Spring has blossomed in Dundalk

Dundalk gardeners Kimmy Hodgetts and Sean Phelan encourage people to enjoy Spring flowers

Kimmy Hodgetts and Sean Phelan

Reporter:

Kimmy Hodgetts and Sean Phelan

Spring has blossomed in Dundalk

Kimmy's collection of daffodil pictures from walks around Dundalk

You may remember that last autumn I wrote about spring bulbs; but like any interesting subject it cannot really be condensed into just one article.

Where before was the time to plant them up, now is the time to really enjoy them. Take a stroll anywhere and you are likely to come across spring bulbs of one kind or another.

Many are the gift that keeps on giving, for you can plant one bulb and next year there will be two.

Give it a few years and a swathe of colour will be there to greet you every spring like the reliable old friend that they are.

First come the delicate bells of the snowdrops which gave way to the the proud, upright crocus.

Heavenly scented Hyacinths and Daffodils that dance in the breeze are nearing their end and it is now time for regal tulips to start throwing some joy in our direction.

Of course, these are not the only bulbs, let us not forget the wonderful contributions by bluebells, scilla, muscari, anemone, fritillaria and allium.

I pay special tribute to the former five on the list not because they are in any way better than the others, but because they grow abundantly everywhere and almost anyone will recognise them.


Snowdrops, or Galanthus as they sometimes like to be known, are among the first flowers to greet us after Christmas.

While the flower may be gone by now, their presence is still known by a crown of green leaves that remains in their wake.

This is a special time for snowdrops, as if you wish to acquire some you should aim to do so while the leaves are still present and perky.

Snowdrops suffer heavily from drying out and while it is possible (and cheaper) to buy dormant bulbs they will do much better if exchanged while “in the green” where the bulbs come with leaves still attached usually wrapped in a little soil and plastic sheet to keep the moisture in.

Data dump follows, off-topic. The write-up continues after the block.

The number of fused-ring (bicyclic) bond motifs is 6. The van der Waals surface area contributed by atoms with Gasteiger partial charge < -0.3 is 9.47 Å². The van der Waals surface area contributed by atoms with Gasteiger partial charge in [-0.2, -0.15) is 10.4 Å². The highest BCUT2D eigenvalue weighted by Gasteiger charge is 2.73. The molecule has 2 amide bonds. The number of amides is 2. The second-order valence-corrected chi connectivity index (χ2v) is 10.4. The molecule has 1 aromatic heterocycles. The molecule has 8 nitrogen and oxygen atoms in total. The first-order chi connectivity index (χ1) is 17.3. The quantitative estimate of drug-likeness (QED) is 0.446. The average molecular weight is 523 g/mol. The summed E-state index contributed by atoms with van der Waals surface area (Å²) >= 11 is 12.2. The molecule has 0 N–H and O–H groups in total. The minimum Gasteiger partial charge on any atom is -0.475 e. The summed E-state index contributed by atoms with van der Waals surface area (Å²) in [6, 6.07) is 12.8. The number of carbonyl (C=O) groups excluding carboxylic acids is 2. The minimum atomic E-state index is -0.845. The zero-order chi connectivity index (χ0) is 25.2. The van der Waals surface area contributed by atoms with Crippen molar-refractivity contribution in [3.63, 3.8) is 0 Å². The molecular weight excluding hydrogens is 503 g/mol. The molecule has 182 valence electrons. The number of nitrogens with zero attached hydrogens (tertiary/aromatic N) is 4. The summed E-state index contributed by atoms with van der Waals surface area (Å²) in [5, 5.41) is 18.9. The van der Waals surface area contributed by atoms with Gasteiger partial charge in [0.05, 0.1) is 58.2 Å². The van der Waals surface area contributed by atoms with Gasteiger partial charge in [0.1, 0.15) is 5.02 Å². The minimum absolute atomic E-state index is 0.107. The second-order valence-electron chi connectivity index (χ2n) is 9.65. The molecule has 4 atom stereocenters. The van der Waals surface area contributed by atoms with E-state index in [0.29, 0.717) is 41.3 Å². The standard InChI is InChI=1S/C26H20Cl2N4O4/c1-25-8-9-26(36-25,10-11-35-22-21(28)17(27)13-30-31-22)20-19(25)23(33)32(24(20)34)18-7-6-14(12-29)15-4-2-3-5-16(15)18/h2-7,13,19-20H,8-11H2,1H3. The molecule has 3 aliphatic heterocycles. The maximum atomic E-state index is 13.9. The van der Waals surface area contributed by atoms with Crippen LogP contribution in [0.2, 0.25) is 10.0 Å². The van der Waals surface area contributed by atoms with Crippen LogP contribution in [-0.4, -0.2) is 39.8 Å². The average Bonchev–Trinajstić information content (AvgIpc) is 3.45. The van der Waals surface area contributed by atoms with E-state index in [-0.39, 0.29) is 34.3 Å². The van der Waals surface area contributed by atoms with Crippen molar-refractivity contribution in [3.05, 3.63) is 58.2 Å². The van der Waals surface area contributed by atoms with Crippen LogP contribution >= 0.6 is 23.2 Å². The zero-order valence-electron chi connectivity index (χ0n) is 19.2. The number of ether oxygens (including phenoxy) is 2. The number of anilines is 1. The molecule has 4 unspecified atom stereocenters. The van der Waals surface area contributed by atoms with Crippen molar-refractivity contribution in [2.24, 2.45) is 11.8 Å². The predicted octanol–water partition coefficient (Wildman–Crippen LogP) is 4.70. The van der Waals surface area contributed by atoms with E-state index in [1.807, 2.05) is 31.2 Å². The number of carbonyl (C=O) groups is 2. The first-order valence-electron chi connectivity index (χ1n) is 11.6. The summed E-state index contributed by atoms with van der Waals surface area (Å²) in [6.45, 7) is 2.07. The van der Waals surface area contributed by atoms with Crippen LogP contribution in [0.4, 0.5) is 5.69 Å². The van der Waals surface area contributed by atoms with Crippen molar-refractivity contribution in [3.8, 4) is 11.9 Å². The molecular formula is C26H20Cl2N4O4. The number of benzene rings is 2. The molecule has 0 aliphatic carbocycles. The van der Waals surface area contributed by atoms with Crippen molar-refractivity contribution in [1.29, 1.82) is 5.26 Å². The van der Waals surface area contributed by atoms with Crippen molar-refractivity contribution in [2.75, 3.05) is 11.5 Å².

Crocuses offer a dramatic explosion of colour soon after the snowdrops, we often see the purple or lavender colours on our daily walks, but they also come in white, yellow, and blue.

I was amazed that when you take a closer look, the difference in each variety somehow manages to be both subtle and drastic at the same time.

Hyacinths are a favourite of mine for their scent alone.

To walk past a few bulbs and catch their fragrance is enough to stop you in your tracks and quickly forget all the woes that have been bothering you.

I have several in pots in my yard and in spring you can expect to find me out there first thing in the morning, donning my highly fashionable dressing gown, with a cup of tea in hand, just bathing in the smell.

It’s a true bliss that everyone should experience. They have a rich, heady, and sweet scent that is somehow also light and uplifting; it just screams “spring is here”.

I think everyone holds memories of going to the garden and picking daffodils for a gift on Mother’s Day to go with her breakfast in bed.

Their sheer abundance in every flower bed, pot, verge, or spare patch of land is testament to how truly loved they are. Just like us, they come in all shapes and sizes.

I’ve been on the hunt for different varieties this spring as a form of entertainment.

You may have even seen me a few days ago clambering in the bushes around St. Alphonsus road trying to get a good picture of a variety I hadn’t seen yet.

You probably thought I was crazy and you’re probably right.

Tulips are another favourite that have a plentiful number of admirers.

If you’re not convinced, these beautiful flowers are about ready to open and show the world why they are so loved, so look around and see if their charm can persuade you to love them too. To my surprise, I have discovered that the petals are edible.

Apparently, the taste is nothing to write home about, but at least they can make a pretty garnish or an interesting conversation piece. It might steer the talk away from the crazy woman in the bushes taking photos of daffodils.

Kimmy Hodgetts eco friendly and garden maintenance company is Garden Wisdom and she can me contacted on 089 2266390 and www.gardenwisdomdundalk.com